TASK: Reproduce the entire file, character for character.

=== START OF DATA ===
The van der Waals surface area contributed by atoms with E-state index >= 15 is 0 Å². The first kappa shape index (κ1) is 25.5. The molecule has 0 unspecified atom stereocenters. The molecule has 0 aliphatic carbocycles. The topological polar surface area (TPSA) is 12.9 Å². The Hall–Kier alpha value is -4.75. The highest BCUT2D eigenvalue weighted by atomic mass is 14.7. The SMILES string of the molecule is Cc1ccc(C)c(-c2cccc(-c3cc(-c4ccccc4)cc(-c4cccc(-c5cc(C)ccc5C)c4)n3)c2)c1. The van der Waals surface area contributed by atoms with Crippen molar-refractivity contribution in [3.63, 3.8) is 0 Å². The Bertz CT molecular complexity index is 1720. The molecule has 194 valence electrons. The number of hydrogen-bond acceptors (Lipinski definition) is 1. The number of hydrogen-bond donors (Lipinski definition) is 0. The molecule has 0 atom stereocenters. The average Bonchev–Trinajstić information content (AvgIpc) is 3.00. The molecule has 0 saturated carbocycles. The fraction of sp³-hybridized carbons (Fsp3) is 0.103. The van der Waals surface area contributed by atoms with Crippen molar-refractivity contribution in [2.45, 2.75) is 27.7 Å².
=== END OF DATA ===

The van der Waals surface area contributed by atoms with E-state index >= 15 is 0 Å². The first kappa shape index (κ1) is 25.5. The molecule has 0 unspecified atom stereocenters. The molecule has 0 aliphatic carbocycles. The topological polar surface area (TPSA) is 12.9 Å². The Hall–Kier alpha value is -4.75. The highest BCUT2D eigenvalue weighted by atomic mass is 14.7. The SMILES string of the molecule is Cc1ccc(C)c(-c2cccc(-c3cc(-c4ccccc4)cc(-c4cccc(-c5cc(C)ccc5C)c4)n3)c2)c1. The van der Waals surface area contributed by atoms with Crippen molar-refractivity contribution in [3.63, 3.8) is 0 Å². The Bertz CT molecular complexity index is 1720. The molecule has 194 valence electrons. The number of hydrogen-bond acceptors (Lipinski definition) is 1. The number of hydrogen-bond donors (Lipinski definition) is 0. The molecule has 0 atom stereocenters. The average Bonchev–Trinajstić information content (AvgIpc) is 3.00. The molecule has 0 saturated carbocycles. The fraction of sp³-hybridized carbons (Fsp3) is 0.103. The van der Waals surface area contributed by atoms with Crippen molar-refractivity contribution in [2.45, 2.75) is 27.7 Å².